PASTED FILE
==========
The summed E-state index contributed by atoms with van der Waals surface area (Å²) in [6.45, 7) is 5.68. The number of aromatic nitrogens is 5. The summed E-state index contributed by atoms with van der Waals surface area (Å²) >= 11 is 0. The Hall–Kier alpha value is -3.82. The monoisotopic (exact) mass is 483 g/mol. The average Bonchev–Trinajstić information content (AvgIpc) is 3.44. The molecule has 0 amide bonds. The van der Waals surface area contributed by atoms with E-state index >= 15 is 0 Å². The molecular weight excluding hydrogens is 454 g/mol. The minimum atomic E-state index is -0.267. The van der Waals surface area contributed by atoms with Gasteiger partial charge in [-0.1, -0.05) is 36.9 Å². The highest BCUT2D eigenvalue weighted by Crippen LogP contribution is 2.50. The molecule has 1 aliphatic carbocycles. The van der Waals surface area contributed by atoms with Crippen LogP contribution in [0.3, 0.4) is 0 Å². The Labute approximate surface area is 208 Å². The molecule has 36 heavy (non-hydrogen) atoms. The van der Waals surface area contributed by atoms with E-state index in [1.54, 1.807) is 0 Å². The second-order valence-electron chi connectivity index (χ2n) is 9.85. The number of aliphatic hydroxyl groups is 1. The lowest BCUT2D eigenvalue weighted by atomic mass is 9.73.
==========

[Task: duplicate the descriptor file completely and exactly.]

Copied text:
The summed E-state index contributed by atoms with van der Waals surface area (Å²) in [6.45, 7) is 5.68. The number of aromatic nitrogens is 5. The summed E-state index contributed by atoms with van der Waals surface area (Å²) >= 11 is 0. The Hall–Kier alpha value is -3.82. The monoisotopic (exact) mass is 483 g/mol. The average Bonchev–Trinajstić information content (AvgIpc) is 3.44. The molecule has 0 amide bonds. The van der Waals surface area contributed by atoms with E-state index >= 15 is 0 Å². The molecular weight excluding hydrogens is 454 g/mol. The minimum atomic E-state index is -0.267. The van der Waals surface area contributed by atoms with Gasteiger partial charge in [-0.1, -0.05) is 36.9 Å². The highest BCUT2D eigenvalue weighted by Crippen LogP contribution is 2.50. The molecule has 1 aliphatic carbocycles. The van der Waals surface area contributed by atoms with Crippen LogP contribution in [0.3, 0.4) is 0 Å². The Labute approximate surface area is 208 Å². The molecule has 36 heavy (non-hydrogen) atoms. The van der Waals surface area contributed by atoms with E-state index in [1.54, 1.807) is 0 Å². The second-order valence-electron chi connectivity index (χ2n) is 9.85. The number of aliphatic hydroxyl groups is 1. The lowest BCUT2D eigenvalue weighted by atomic mass is 9.73.